I’m supposed to get better executions, not worse ones, as I get faster! And what was happening is, I was kind of falling into an order-type abuse with greater and greater frequency. Because I was so fast. I was the first one to jump into the snake pit.

James West:    Right. And multiple more times than anybody else could, by the sounds of it.

Haim Bodek:    Yeah. So that’s how I discovered the problems that eventually led to certain people in the industry kind of inviting me into what was happening. And that information… I’ll stand by this: that information about those snake pits was not available if you were at a major investment bank. That’s kind of where I came from, through quite an elite unit of an investment bank. I’m thinking to myself, if they don’t know about this, how am I supposed to have, without that information, how was I supposed to have any chance at all?

That information asymmetry is the fundamental issue. We call market structure, or knowledge of market micro-structure is what we often call it, but it really is that we know the loopholes. The high-frequency traders know the loopholes, and they are masters of that gray line between permissible activity and activity that’s prohibited by regulation.

James West:    Right. So my attraction initially and fascination ultimately with the whole idea of high-frequency trading is, you know, I’m based in Canada, and our Canadian markets have been essentially taking a beating for over five years, and at various meetings and round tables, people who strike me as not particularly knowledgeable because they’re not particularly involved in high-frequency trading, stand up and point the finger at high-frequency trading as one of the primary causes of the deterioration in our markets. And it just never held water for me. So that’s what started me on my path.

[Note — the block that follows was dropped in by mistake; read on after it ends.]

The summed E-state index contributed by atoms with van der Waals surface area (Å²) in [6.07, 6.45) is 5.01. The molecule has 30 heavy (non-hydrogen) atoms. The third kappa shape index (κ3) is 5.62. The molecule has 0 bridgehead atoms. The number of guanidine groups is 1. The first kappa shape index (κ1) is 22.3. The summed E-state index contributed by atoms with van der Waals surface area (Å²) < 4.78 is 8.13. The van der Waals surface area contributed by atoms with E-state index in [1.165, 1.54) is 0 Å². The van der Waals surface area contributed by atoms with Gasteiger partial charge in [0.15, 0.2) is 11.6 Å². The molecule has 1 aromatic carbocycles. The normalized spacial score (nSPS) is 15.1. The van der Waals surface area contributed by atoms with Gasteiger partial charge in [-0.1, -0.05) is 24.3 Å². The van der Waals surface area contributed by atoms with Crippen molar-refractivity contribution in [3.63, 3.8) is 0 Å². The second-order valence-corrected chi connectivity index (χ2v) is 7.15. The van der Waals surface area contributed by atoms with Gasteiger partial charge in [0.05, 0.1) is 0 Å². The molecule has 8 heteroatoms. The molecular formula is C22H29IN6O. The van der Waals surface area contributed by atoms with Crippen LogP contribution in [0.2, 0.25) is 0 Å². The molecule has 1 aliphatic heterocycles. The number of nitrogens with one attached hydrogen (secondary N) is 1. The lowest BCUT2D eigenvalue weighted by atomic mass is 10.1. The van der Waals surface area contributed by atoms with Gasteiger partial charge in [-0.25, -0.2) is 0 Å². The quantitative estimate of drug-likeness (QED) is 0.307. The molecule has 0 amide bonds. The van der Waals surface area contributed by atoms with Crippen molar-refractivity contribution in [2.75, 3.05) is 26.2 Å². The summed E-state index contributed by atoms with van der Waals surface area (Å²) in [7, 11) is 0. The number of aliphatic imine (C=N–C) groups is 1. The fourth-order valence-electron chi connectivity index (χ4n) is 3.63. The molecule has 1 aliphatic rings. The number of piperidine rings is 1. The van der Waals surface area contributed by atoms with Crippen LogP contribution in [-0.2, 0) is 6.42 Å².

So I read, I first heard about you through the book called Dark Pools by Scott Patterson, and he opens that book with a description of you at trading machines becoming increasingly frustrated with something that you couldn’t see, costing you money. So I mean, I guess, at the end of the day, markets are always about whoever’s got the best information first is going to trade better than the next guy in line.

Haim Bodek:    Yeah. The thing to understand, you know, I’m kind of sympathetic. I don’t blame high-frequency trading, which gets often confused with electronic market-making or electronic trading. HFTs are, in my book, specific firms, and I kind of divide them into, you know, good ones and bad ones. And the bad ones tend to be associated with these back-doors that are now, finally, they’re disclosed, but from my perspective, they’re still back doors.

So these bad firms are, at the height, yeah: they were, I don’t want to say the numbers, but a huge part of the US equity market, but those volumes actually decreased definitely since I went public, and they’ve become less of a problem. So the reason I’m sympathetic to institutional investors is, especially, let’s say, a buy side trader, is, just like me, if you’re sitting there and you are executing on the markets over a period of years, and that’s your bread and butter, and then things change. That’s what happened to me in May 2009, right? It changed, dramatically.